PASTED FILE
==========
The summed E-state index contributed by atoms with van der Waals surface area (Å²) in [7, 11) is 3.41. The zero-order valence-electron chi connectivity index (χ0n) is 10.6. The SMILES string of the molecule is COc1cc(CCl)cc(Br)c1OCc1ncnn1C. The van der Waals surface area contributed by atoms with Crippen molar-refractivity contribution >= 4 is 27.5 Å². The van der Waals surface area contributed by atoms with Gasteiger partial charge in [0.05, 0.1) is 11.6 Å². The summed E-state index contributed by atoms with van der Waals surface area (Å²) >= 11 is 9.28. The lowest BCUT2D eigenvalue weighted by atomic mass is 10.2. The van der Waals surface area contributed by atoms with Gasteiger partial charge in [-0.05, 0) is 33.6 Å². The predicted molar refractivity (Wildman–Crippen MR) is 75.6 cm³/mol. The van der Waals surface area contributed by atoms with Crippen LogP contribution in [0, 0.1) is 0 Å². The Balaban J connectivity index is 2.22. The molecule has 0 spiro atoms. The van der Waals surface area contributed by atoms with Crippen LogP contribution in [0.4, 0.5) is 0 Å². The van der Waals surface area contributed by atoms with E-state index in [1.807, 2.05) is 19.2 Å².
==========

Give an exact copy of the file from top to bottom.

The summed E-state index contributed by atoms with van der Waals surface area (Å²) in [7, 11) is 3.41. The zero-order valence-electron chi connectivity index (χ0n) is 10.6. The SMILES string of the molecule is COc1cc(CCl)cc(Br)c1OCc1ncnn1C. The van der Waals surface area contributed by atoms with Crippen molar-refractivity contribution >= 4 is 27.5 Å². The van der Waals surface area contributed by atoms with Gasteiger partial charge in [0.05, 0.1) is 11.6 Å². The summed E-state index contributed by atoms with van der Waals surface area (Å²) >= 11 is 9.28. The lowest BCUT2D eigenvalue weighted by atomic mass is 10.2. The van der Waals surface area contributed by atoms with Gasteiger partial charge in [-0.05, 0) is 33.6 Å². The predicted molar refractivity (Wildman–Crippen MR) is 75.6 cm³/mol. The van der Waals surface area contributed by atoms with Crippen LogP contribution in [0, 0.1) is 0 Å². The Balaban J connectivity index is 2.22. The molecule has 0 spiro atoms. The van der Waals surface area contributed by atoms with Crippen LogP contribution in [0.4, 0.5) is 0 Å². The van der Waals surface area contributed by atoms with E-state index in [1.807, 2.05) is 19.2 Å².